When billionaire Jean-Marc Clement learns that he is to be satirized in an off-Broadway revue, he passes himself off as an actor playing him in order to get closer to the beautiful star of the show, Amanda Dell.
The titular river unites a farmer recently released from prison, his young son, and an ambitious saloon singer. In order to survive, each must be purged of anger, and each must learn to understand and care for the others.
Showgirls Lorelei Lee and Dorothy Shaw travel to Paris, pursued by a private detective hired by the suspicious father of Lorelei's fiancé, as well as a rich, enamored old man and many other doting admirers.
June, 1911. Among the dignitaries from the Balkan State of Carpathia in London for the coronation of King George V and Queen Mary is the Regent, His Serene Highness the Grand Duke Charles. The London foreign office places great importance on Carpathia because of an unstable geopolitical situation with Kaiser Wilhelm of Germany set to overthrow its monarchy government if allowed. The Regent, a Prince originally from Hungary, and the most recent and now deceased Queen married for convenience. As such, the Regent has spent time with a series of lady friends while on his travels in his somewhat "free" state. In meeting one of those London women, music hall actress Maisie Springfield, and the company of her current production "The Coconut Girl", the Regent instead has his eyes set on one of the minor players in the show, American actress Elsie Marina. When seemingly simpleminded Elsie receives a party invitation from the Regent for that evening, Elsie is not so simpleminded to understand ... Written by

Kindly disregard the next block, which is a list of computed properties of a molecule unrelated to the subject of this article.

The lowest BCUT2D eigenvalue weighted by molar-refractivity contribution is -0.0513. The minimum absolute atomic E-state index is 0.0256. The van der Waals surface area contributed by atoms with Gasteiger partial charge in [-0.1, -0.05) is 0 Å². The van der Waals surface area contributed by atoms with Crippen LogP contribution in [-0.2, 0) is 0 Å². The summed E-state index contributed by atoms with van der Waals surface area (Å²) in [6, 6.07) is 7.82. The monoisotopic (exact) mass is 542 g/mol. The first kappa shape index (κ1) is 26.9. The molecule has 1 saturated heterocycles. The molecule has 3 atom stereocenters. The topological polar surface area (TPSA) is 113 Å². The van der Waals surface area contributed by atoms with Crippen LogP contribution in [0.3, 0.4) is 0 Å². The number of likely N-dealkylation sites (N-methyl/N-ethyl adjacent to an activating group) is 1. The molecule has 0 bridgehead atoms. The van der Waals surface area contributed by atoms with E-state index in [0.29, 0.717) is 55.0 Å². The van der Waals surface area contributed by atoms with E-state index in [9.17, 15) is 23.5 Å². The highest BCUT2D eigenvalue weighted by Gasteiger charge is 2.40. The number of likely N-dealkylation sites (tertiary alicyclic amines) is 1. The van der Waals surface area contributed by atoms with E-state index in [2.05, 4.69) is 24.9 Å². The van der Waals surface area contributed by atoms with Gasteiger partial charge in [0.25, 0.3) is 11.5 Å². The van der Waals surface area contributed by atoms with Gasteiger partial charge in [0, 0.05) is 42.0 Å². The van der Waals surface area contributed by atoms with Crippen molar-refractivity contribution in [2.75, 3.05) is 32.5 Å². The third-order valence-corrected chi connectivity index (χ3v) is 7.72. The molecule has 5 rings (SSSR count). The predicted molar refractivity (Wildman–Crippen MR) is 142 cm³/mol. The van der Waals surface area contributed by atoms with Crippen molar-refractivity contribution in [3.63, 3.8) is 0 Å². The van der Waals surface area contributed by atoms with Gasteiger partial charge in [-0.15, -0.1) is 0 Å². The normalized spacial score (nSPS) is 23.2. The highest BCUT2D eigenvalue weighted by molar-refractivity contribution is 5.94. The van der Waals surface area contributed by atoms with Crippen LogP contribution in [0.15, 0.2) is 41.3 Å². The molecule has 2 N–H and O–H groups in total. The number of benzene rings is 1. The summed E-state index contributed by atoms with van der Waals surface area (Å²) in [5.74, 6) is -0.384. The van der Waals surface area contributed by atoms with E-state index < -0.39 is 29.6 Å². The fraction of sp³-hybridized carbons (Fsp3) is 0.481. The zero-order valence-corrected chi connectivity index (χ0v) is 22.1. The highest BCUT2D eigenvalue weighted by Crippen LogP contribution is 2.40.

Marilyn Monroe and Laurence Olivier had trouble filming together. He would often get angry at her forgetting lines or being late to the set. Monroe was furious one day while filming, when Laurence told her to "just be sexy". See more »
Northbrook refers to the Foxtrot. The dance did not premier until 1914, three years later. See more »
The title of this film might well be "Watch Marilyn seduce Laurence Olivier". Marilyn had an amazing, nearly unique, quality of "sex appeal". Not that other actresses aren't beautiful or sexy, but Marilyn stands alone, as the greatest screen goddess. The way she moved, the way she talked, it's almost unbelievable how appealing she was. This movie seems designed to show off her abilities in this regard. As such, it is a movie that is worth watching, assuming that you are interested in watching a woman seducing a man.
In other respects, the movie is not a great film. The plot has almost no drama to it. The comedy is so "genteel" as to hardly merit a polite chuckle. Sir Laurence is fine as the stiff, un-romantic prince who tries to avoid falling for Marilyn's charms but there is little "fire" to his performance.
Ultimately the movie rests on Marilyn's remarkable talent for being "desirable". I rate this film just behind "The Seven Year Itch" but it does feature more screen time for Marilyn.
BTW: I see some real resemblance between MM in this film and Jessica Lange (circa "Tootsie").
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